For the past three weeks, even as Baltimore officials publicly celebrated signs of progress in their fight to resuscitate the beleaguered education system, they were anguishing over a new round of crises.
The anxiety at school headquarters and City Hall spilled over Thursday when Mayor Kurt L. Schmoke intervened to shore up an education system that appears under siege.
A federal judge had raised the possibility of shifting the schools out of the city's control. Skeptical state legislators had threatened to block millions in school aid. And a new report had called into question the progress of Baltimore's best-known school privatization experiment.
Mr. Schmoke, who has insisted on playing a prominent role in shaping local education policy, ordered changes to overhaul special education programs and to renegotiate the contract with Education Alternatives Inc. But his move has raised broader questions.
One is whether his superintendent, Dr. Walter G. Amprey, can lead the school system out of an 11-year-old federal suit alleging the district fails to serve disabled children. Another is whether the mayor acted to deflect criticism of EAI in an election year, or whether he has lost faith in the company's efforts to manage the nine "Tesseract" schools.
The most pressing matter is whether Mr. Schmoke will be successful in settling the special education lawsuit that threatens his control of the schools.
"I had to send a signal about special education, that I felt a sense of urgency about it," Mr. Schmoke said Friday. "If the school system were put in receivership because of special education, the parents and teachers and all others would assume there were problems with the whole school system."
One key move was to shift control of special education from Dr. Amprey to a deputy superintendent, who will report directly to the mayor. Right now, the programs, which serve about 17 percent of the district's 113,000 children, are run by two school departments and overseen by a court-appointed management team and a monitor.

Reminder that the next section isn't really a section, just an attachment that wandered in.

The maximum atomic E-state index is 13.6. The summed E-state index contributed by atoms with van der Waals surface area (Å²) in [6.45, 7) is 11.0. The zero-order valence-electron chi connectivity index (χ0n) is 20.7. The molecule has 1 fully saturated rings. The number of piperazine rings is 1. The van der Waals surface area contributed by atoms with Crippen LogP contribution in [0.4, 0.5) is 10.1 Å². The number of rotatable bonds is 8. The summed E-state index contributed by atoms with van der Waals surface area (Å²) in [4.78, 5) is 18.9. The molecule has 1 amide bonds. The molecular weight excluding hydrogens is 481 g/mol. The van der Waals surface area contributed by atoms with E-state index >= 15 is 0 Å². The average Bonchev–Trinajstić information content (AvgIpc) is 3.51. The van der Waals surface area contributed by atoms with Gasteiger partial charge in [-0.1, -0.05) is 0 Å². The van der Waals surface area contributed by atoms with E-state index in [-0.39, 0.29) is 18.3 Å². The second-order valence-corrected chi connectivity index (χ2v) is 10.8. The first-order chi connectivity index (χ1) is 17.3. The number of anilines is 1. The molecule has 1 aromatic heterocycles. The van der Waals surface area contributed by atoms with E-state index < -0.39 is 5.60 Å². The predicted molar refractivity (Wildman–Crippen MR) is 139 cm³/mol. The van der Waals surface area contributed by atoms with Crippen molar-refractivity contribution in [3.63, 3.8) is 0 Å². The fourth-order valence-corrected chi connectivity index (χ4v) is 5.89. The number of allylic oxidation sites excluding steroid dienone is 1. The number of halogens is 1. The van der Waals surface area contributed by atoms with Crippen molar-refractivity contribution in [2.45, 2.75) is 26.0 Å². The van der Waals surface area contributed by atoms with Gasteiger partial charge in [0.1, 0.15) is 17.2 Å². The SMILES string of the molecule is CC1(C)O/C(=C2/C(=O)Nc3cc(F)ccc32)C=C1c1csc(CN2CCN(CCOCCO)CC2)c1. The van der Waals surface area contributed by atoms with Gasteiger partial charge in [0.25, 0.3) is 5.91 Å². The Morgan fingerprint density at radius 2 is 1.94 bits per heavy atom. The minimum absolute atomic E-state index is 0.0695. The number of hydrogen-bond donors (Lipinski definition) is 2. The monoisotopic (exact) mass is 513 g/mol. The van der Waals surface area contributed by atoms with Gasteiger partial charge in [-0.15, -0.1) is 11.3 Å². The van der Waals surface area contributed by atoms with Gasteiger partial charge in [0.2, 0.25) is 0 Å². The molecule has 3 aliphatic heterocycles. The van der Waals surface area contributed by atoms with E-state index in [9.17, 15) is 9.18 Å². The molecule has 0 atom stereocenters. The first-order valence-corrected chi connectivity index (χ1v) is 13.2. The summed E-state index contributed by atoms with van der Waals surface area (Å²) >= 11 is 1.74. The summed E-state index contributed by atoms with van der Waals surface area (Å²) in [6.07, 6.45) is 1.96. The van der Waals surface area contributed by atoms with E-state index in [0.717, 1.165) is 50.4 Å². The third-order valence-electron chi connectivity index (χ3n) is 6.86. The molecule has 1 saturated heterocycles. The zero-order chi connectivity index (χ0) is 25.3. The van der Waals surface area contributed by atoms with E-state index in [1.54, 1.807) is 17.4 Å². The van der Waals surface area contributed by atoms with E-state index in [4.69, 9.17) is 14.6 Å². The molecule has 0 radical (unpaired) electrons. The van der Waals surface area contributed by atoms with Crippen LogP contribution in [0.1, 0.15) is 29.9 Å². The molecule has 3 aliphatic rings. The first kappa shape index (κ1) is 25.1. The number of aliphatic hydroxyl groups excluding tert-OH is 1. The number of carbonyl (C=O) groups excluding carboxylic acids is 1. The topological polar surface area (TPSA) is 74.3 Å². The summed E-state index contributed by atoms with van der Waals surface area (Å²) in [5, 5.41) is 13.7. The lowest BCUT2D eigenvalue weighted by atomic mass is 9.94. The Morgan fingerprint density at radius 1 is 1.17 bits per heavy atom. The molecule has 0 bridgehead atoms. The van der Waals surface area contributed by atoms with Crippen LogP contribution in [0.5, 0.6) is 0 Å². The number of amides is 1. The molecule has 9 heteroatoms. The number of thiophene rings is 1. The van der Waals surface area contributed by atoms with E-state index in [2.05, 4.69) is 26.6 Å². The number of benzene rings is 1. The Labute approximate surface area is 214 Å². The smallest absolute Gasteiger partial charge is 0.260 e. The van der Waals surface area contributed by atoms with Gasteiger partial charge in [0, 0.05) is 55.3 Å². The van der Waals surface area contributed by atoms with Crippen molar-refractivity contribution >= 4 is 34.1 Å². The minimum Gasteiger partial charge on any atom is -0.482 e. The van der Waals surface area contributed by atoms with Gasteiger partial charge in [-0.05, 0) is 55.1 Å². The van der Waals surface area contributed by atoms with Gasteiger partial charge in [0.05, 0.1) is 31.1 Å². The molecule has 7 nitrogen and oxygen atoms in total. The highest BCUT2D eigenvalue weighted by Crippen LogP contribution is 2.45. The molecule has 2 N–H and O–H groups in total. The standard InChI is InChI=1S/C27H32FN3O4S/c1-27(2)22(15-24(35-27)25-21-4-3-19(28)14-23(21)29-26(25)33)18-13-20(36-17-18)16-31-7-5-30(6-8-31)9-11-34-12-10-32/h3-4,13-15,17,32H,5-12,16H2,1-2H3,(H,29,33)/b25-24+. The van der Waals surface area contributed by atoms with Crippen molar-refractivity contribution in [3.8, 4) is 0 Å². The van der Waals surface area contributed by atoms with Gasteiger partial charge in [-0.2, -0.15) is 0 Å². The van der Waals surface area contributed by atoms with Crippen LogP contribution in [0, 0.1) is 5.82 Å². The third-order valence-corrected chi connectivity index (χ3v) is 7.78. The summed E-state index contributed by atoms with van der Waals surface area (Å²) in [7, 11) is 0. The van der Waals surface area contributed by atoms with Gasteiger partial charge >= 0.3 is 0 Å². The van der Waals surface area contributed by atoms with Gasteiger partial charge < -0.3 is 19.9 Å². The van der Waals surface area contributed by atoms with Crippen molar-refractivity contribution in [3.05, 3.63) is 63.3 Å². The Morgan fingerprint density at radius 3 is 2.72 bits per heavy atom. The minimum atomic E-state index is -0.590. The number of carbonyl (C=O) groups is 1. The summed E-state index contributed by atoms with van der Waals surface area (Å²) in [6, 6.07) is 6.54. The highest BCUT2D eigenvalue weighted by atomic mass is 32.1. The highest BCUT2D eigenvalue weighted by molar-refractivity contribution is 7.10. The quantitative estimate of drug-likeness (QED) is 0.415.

Mr. Schmoke said he decided to order the reorganization after learning of the threat of losing the schools to a court-appointed manager, possibly Nancy S. Grasmick, state superintendent of schools. Attorneys at the Maryland Disability Law Center, which represents plaintiffs in the lawsuit, have drafted a request for such a manager but have not filed it in court; their next meeting with the judge is scheduled for Tuesday.
The lawsuit also has been a financial drain on the city. Just since 1989, it has cost some $1.8 million in court expenses, legal fees and the price of the monitor.
In recent weeks, the mayor had a chance to savor some educational successes -- test scores and attendance rates showed districtwide improvement.
Yet at the same time, he received EAI's own report that it has not boosted student attendance and reading scores at the schools it runs. And it was becoming clear that despite improvements made in special education services, problems persisted: In November, Dr. Amprey had been held in contempt of court for not complying with an order to report formally on the school system's shortcomings in special education.
Worried that his superintendent "appears to have lost credibility with the federal court," and frustrated by the drawn-out suit, Mr. Schmoke decided to make bold changes, such as choosing the new deputy.
"I want him [Dr. Amprey] to be an effective superintendent, and he sure couldn't be while he [was] being held in contempt of court," Mr. Schmoke said. He acknowledged the move would create a little awkwardness, but said he hopes it will resolve the special education crisis and "allow Dr. Amprey to focus in on the rest of the system."
Dr. Amprey expressed support of the mayor's actions, noting there were few options.
"Nothing about it impugns my ego or strikes a negative against me," he said. "There are issues now that I probably cannot overcome on my own, including the issues around the legislators withholding money from the schools and the federal judge holding me in contempt."
In addition to ordering the changes in special education last week, the mayor called for revising the controversial, five-year EAI contract. That agreement must hold EAI to measurable standards, including better student scores, he said.
Both moves came as state legislators voted to withhold about $6 million, earmarked for administrative expenses, until Dr. Amprey reforms school management.